Imagine walking into a grocery store to buy food for your family and there is little to no food on the shelves. You have the money to pay for the food, but it’s just not there.
Imagine strolling into your favorite clothing store wanting to buy the latest fashions to impress your friends and coworkers, but you find the racks bare. Again, you have the money to buy them, but the clothes are just not there.
Imagine the trash in front of your house not being picked up for days, or at all.
Imagine (and for those of us that were driving cars in the 1970s it’s not that hard) that you can only buy gas for your car on certain days according to the last number on your license plate. And if there is any gas at all, you have to wait in lines that stretch around the block.
Imagine your children or yourself waiting for an hour or more at a school or transit bus stop, only to find out that the bus is not coming at all.
Imagine, and this one should really hit home, waiting for your local fire and rescue department to arrive and help you in your time of need, only to find out that they are not able to answer your call.
If it sounds like I’m talking about a driver shortage, you’d be mistaken. Because even if we could find a way to fill every driver’s seat, or even create autonomous vehicles to fill in the gaps, our trucking industry and our nation would still be in dire straits.
That’s because every commercial vehicle, even autonomous ones, needs someone to maintain it and repair it when it breaks. The vehicle technician shortage is real. It’s been here for years. And it is only going to get worse the longer we kick it down the road.
The TechForce Foundation reports that due the upcoming “silver tsunami," when tens of thousands of older technicians will have to be replaced, we will far short of the demand in each of the next few years. It’s time for people to stop talking about great ideas and to start implementing them, because this is a national crisis in the making.
Part of the problem is that the industry does not provide enough places, especially in white collar areas like mine, to get the training necessary to learn how to maintain and repair today’s vehicles and equipment.
But let’s not put the cart before the horse.
Truck technician pay and training
Why would someone want to enter the vehicle and equipment maintenance and repair industry in the first place?
I’ve been in the industry for more than 40 years, and I’ve watched the wage gap increase dramatically over that time. Technical jobs in other, more popular, industries have seen average salaries increase at a higher rate, while our technicians have not enjoyed the same pay increases.
Why? Because the American public does not understand how much of their day-to-day lives depend on this equipment that has to be maintained at a high level. At the same time, I’ve watched the work that someone who was once called a “grease monkey” or more politely “mechanic” get so technical that without the ability to understand software and how it works, it gets challenging to diagnose a piece of equipment that can have many computers talking with each other. If we expect new people to enter this industry, it’s time to compensate them fairly. I think it’s about time to tell our story.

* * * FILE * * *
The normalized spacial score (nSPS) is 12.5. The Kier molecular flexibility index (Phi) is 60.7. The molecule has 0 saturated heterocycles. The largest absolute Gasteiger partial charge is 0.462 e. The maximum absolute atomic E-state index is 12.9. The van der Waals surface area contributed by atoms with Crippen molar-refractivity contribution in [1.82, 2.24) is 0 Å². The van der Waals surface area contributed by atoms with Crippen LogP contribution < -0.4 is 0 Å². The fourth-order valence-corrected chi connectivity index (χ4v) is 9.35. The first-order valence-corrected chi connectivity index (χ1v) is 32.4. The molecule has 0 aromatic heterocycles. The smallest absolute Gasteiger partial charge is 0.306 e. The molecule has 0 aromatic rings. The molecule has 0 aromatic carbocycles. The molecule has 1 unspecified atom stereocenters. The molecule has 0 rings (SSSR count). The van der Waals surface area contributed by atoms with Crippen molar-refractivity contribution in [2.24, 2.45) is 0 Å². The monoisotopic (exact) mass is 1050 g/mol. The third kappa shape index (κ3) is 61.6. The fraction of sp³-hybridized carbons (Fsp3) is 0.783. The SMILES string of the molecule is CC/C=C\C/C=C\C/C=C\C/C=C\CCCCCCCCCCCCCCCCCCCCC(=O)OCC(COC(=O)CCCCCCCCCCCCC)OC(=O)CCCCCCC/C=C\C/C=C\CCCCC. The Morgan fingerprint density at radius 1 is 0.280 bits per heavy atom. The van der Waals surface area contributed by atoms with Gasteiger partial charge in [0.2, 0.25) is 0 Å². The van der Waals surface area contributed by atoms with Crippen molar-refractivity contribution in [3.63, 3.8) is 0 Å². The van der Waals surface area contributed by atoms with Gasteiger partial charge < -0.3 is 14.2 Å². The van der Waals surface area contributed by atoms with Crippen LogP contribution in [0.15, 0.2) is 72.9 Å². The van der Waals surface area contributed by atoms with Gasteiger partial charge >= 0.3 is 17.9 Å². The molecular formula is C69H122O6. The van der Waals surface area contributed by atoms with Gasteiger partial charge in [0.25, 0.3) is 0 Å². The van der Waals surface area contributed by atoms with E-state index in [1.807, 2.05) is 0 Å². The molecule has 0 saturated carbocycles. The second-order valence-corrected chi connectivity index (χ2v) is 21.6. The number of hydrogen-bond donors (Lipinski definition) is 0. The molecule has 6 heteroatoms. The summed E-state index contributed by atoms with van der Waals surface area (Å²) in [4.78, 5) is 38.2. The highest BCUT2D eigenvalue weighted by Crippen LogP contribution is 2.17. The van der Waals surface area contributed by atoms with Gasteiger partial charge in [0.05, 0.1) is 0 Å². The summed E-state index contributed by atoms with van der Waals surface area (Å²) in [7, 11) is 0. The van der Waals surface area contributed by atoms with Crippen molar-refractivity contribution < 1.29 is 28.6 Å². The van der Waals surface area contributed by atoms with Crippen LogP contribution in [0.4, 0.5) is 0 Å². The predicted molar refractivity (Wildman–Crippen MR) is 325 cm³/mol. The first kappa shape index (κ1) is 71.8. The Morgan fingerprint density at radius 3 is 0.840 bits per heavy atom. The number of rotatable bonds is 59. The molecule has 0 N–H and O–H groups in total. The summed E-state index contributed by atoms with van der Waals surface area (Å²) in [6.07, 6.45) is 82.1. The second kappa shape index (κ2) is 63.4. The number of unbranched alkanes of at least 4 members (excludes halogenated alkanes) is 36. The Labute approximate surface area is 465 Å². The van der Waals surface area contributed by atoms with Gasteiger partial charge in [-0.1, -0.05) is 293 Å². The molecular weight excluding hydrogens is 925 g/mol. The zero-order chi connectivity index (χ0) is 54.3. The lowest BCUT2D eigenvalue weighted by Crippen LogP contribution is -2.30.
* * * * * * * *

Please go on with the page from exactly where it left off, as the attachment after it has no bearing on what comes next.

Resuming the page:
Now let’s talk about the cart, or in this case, access to training.
There are a few organizations that are doing all they can to improve the situation. I commend and applaud your efforts. But we as an industry must demand more. We need to ask our federal, state and local governments to work with OEMs to create more reasonable and applicable programs for anyone that is interested in entering our industry.
Everyone wins with this collaboration. I truly believe that there are people out there that are not interested in spending four or more years in college only to possibly struggle to find work when or if they graduate. Rather than being weighed down for years with hundreds of thousands of dollars in student debt, why can’t they get the training they need in our community colleges where, with a part-time job, students might be able to pay as they go?
Who knows, after a couple of semesters we may have a great entry-level technician, ready to begin their career and continue his or her lifelong path of continued training that we all know is required of our technicians today.
If I’ve pointed out the elephant in the room, then I’ve accomplished what I intended. As I stated earlier, I have spent over 40 years in the industry, and as someone who is getting close to retirement from an industry that has allowed me to live a great life, I would like to leave knowing that I made an effort to improve it for the next generation.
Paul Cupka is the superintendent of quality control, safety and training for the Fairfax County Department of Vehicle Services. This article has been edited according to the standards of HDT to provide useful information to our readers.